In 1954 it was decided to build the Aswan High Dam. The huge lake created by the dam would eventually cover the Upper Nile Valley from Aswan in Egypt to the Dal Cataract in Sudan - a historically and archaeologically rich area, known as Nubia.
In 1959 the Egyptian and the Sudanese Governments requested UNESCO to help their countries protect and rescue the historic sites endangered by the lake. UNESCO launched an appeal to the Member States for an International Campaign to Save the Monuments of Nubia. This appeal resulted in the excavation and recording of hundreds of sites, the recovery of thousands of objects, and the salvage and relocation of a number of important temples to higher ground, the most famous of them the temple complexes of Abu Simbel and Philae. The campaign ended on 10 March 1980 as a complete and spectacular success.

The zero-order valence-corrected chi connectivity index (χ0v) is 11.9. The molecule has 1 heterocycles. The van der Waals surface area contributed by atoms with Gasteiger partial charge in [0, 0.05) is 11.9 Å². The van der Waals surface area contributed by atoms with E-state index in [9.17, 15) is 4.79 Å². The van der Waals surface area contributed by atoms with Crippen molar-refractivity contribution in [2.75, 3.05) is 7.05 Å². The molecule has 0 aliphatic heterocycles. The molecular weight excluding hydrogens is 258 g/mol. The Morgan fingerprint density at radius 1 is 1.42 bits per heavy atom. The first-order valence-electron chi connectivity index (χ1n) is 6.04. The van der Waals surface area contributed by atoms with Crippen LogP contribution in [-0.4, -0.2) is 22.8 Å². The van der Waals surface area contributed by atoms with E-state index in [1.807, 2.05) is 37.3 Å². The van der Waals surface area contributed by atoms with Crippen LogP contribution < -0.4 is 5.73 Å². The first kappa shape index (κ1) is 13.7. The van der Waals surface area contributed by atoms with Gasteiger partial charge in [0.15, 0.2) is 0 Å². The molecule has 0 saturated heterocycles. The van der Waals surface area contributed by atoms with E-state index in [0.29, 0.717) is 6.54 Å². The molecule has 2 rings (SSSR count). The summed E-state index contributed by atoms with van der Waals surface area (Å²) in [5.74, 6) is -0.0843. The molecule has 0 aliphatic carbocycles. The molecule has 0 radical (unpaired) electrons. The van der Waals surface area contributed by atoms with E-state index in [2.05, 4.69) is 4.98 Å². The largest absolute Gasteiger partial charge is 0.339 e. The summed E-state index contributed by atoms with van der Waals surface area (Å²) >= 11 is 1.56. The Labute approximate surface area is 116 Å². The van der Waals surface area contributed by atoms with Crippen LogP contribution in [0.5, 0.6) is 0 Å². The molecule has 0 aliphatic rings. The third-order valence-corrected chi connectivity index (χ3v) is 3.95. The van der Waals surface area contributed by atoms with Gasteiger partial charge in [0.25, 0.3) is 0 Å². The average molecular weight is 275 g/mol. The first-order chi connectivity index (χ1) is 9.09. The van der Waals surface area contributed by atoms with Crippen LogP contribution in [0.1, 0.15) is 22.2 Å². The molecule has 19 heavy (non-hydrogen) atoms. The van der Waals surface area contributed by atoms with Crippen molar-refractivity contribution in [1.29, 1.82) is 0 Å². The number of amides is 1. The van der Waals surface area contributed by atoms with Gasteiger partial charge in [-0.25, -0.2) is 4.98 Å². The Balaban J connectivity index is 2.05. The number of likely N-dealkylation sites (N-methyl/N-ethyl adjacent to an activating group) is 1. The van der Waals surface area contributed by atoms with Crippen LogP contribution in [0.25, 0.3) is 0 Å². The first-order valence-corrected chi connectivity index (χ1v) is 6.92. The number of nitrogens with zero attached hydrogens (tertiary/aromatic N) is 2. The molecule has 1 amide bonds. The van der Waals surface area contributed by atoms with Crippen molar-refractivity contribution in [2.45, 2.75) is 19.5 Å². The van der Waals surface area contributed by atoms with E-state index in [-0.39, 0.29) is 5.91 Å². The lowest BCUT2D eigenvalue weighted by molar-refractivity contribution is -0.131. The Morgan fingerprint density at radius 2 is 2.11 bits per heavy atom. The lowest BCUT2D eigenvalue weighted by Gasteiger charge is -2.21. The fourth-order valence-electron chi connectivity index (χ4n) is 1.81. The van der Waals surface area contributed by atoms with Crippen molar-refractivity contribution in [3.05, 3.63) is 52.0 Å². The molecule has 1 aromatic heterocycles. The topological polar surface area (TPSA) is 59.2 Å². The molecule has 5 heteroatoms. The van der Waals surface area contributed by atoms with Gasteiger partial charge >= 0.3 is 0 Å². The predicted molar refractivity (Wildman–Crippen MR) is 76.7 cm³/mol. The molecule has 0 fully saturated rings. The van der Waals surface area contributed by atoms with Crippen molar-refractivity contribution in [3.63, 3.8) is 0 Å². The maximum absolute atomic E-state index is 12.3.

“A moving demonstration of the miracles that can be achieved by international cooperation.”The success of the Campaign inspired the development and adoption in 1972 of UNESCO’s World Heritage Convention. The Nubian Monuments from Abu Simbel to Philae were inscribed on the World Heritage List in 1979.
Koïchiro Matsuura, Director-General of UNESCO
Recently, UNESCO, Egypt and Sudan began the commemoration of the 50th anniversary of the Nubia Campaign with a meeting in Egypt.